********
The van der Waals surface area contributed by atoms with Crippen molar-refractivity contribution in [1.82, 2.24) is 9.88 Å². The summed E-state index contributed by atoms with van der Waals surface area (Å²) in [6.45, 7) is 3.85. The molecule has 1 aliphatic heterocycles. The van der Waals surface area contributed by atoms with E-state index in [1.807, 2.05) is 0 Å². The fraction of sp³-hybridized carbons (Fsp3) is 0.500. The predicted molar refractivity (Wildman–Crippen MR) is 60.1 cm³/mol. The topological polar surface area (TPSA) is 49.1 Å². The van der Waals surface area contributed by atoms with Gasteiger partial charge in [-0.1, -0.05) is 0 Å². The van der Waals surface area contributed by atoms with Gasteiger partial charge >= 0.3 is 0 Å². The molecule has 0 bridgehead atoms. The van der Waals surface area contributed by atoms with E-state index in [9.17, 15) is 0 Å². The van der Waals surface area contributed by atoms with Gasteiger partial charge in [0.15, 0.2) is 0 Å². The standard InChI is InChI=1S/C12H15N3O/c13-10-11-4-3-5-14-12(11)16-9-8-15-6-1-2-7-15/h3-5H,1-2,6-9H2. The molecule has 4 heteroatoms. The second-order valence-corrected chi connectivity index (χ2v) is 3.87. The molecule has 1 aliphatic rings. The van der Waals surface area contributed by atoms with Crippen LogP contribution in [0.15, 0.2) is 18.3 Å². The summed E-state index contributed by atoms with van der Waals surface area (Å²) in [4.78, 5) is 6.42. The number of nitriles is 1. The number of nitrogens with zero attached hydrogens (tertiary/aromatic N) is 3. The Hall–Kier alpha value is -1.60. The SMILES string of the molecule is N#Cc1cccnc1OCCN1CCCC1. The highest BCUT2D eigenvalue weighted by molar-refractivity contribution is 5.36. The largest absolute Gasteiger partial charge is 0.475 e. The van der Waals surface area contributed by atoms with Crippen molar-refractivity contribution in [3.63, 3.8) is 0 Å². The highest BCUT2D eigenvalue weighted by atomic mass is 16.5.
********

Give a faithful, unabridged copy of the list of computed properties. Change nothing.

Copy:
The van der Waals surface area contributed by atoms with Crippen molar-refractivity contribution in [1.82, 2.24) is 9.88 Å². The summed E-state index contributed by atoms with van der Waals surface area (Å²) in [6.45, 7) is 3.85. The molecule has 1 aliphatic heterocycles. The van der Waals surface area contributed by atoms with E-state index in [1.807, 2.05) is 0 Å². The fraction of sp³-hybridized carbons (Fsp3) is 0.500. The predicted molar refractivity (Wildman–Crippen MR) is 60.1 cm³/mol. The topological polar surface area (TPSA) is 49.1 Å². The van der Waals surface area contributed by atoms with Gasteiger partial charge in [-0.1, -0.05) is 0 Å². The van der Waals surface area contributed by atoms with Gasteiger partial charge >= 0.3 is 0 Å². The molecule has 0 bridgehead atoms. The van der Waals surface area contributed by atoms with E-state index in [9.17, 15) is 0 Å². The van der Waals surface area contributed by atoms with Gasteiger partial charge in [0.15, 0.2) is 0 Å². The standard InChI is InChI=1S/C12H15N3O/c13-10-11-4-3-5-14-12(11)16-9-8-15-6-1-2-7-15/h3-5H,1-2,6-9H2. The molecule has 4 heteroatoms. The second-order valence-corrected chi connectivity index (χ2v) is 3.87. The molecule has 1 aliphatic rings. The van der Waals surface area contributed by atoms with Crippen LogP contribution in [0.15, 0.2) is 18.3 Å². The summed E-state index contributed by atoms with van der Waals surface area (Å²) in [4.78, 5) is 6.42. The number of nitriles is 1. The number of nitrogens with zero attached hydrogens (tertiary/aromatic N) is 3. The Hall–Kier alpha value is -1.60. The SMILES string of the molecule is N#Cc1cccnc1OCCN1CCCC1. The highest BCUT2D eigenvalue weighted by molar-refractivity contribution is 5.36. The largest absolute Gasteiger partial charge is 0.475 e. The van der Waals surface area contributed by atoms with Crippen molar-refractivity contribution in [3.63, 3.8) is 0 Å². The highest BCUT2D eigenvalue weighted by atomic mass is 16.5.